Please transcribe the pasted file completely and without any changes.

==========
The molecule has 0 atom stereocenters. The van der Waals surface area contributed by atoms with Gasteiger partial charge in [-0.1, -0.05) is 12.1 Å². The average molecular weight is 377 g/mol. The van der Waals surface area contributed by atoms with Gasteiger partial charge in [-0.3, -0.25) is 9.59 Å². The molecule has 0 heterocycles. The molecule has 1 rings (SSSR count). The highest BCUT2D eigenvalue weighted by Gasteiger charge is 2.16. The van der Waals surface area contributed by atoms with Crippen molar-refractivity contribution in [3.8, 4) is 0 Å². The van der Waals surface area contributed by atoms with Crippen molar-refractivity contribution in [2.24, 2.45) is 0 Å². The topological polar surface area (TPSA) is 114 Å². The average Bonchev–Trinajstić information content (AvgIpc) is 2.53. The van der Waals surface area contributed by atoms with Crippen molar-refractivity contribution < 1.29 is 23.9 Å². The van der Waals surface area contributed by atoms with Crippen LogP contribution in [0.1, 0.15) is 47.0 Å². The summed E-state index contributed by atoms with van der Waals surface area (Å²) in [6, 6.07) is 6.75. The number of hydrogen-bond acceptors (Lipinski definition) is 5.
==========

The molecule has 0 atom stereocenters. The van der Waals surface area contributed by atoms with Gasteiger partial charge in [-0.1, -0.05) is 12.1 Å². The average molecular weight is 377 g/mol. The van der Waals surface area contributed by atoms with Gasteiger partial charge in [-0.3, -0.25) is 9.59 Å². The molecule has 0 heterocycles. The molecule has 1 rings (SSSR count). The highest BCUT2D eigenvalue weighted by Gasteiger charge is 2.16. The van der Waals surface area contributed by atoms with Crippen molar-refractivity contribution in [3.8, 4) is 0 Å². The van der Waals surface area contributed by atoms with Crippen molar-refractivity contribution in [2.24, 2.45) is 0 Å². The topological polar surface area (TPSA) is 114 Å². The average Bonchev–Trinajstić information content (AvgIpc) is 2.53. The van der Waals surface area contributed by atoms with Crippen molar-refractivity contribution < 1.29 is 23.9 Å². The van der Waals surface area contributed by atoms with Crippen LogP contribution in [0.1, 0.15) is 47.0 Å². The summed E-state index contributed by atoms with van der Waals surface area (Å²) in [6, 6.07) is 6.75. The number of hydrogen-bond acceptors (Lipinski definition) is 5.